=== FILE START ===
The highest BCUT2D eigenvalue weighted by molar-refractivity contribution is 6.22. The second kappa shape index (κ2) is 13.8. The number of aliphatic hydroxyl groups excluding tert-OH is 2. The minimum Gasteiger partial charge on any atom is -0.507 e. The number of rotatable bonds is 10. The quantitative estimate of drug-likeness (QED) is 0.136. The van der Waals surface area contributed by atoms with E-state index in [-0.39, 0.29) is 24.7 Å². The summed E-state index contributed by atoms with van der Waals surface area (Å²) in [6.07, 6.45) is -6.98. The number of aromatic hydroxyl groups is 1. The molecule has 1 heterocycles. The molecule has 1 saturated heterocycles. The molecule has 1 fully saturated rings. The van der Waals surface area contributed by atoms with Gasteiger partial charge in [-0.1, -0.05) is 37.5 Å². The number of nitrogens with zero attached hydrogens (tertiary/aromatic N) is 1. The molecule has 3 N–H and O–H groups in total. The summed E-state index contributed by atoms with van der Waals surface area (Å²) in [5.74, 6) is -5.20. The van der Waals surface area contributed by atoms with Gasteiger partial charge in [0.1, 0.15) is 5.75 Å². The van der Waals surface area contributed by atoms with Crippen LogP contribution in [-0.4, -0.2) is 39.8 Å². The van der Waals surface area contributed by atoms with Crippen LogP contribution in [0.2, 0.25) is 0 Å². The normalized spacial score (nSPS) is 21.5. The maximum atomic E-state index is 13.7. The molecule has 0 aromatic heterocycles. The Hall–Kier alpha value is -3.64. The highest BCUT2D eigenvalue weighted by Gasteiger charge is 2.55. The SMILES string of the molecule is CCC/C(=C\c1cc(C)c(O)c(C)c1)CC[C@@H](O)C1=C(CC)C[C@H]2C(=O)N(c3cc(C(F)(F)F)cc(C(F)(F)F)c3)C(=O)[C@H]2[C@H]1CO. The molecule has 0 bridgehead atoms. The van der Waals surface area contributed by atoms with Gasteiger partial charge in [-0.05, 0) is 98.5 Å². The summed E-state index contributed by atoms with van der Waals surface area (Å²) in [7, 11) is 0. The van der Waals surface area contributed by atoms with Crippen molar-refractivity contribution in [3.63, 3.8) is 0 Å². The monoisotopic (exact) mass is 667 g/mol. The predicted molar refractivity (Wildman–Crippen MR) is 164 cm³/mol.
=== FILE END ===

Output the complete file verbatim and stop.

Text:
The highest BCUT2D eigenvalue weighted by molar-refractivity contribution is 6.22. The second kappa shape index (κ2) is 13.8. The number of aliphatic hydroxyl groups excluding tert-OH is 2. The minimum Gasteiger partial charge on any atom is -0.507 e. The number of rotatable bonds is 10. The quantitative estimate of drug-likeness (QED) is 0.136. The van der Waals surface area contributed by atoms with E-state index in [-0.39, 0.29) is 24.7 Å². The summed E-state index contributed by atoms with van der Waals surface area (Å²) in [6.07, 6.45) is -6.98. The number of aromatic hydroxyl groups is 1. The molecule has 1 heterocycles. The molecule has 1 saturated heterocycles. The molecule has 1 fully saturated rings. The van der Waals surface area contributed by atoms with Gasteiger partial charge in [-0.1, -0.05) is 37.5 Å². The number of nitrogens with zero attached hydrogens (tertiary/aromatic N) is 1. The molecule has 3 N–H and O–H groups in total. The summed E-state index contributed by atoms with van der Waals surface area (Å²) in [5.74, 6) is -5.20. The van der Waals surface area contributed by atoms with Gasteiger partial charge in [0.1, 0.15) is 5.75 Å². The van der Waals surface area contributed by atoms with Crippen LogP contribution in [-0.4, -0.2) is 39.8 Å². The van der Waals surface area contributed by atoms with Crippen LogP contribution in [0.2, 0.25) is 0 Å². The normalized spacial score (nSPS) is 21.5. The maximum atomic E-state index is 13.7. The molecule has 0 aromatic heterocycles. The Hall–Kier alpha value is -3.64. The highest BCUT2D eigenvalue weighted by Gasteiger charge is 2.55. The SMILES string of the molecule is CCC/C(=C\c1cc(C)c(O)c(C)c1)CC[C@@H](O)C1=C(CC)C[C@H]2C(=O)N(c3cc(C(F)(F)F)cc(C(F)(F)F)c3)C(=O)[C@H]2[C@H]1CO. The molecule has 0 bridgehead atoms. The van der Waals surface area contributed by atoms with Gasteiger partial charge in [-0.05, 0) is 98.5 Å². The summed E-state index contributed by atoms with van der Waals surface area (Å²) in [7, 11) is 0. The van der Waals surface area contributed by atoms with Crippen molar-refractivity contribution in [3.63, 3.8) is 0 Å². The monoisotopic (exact) mass is 667 g/mol. The predicted molar refractivity (Wildman–Crippen MR) is 164 cm³/mol.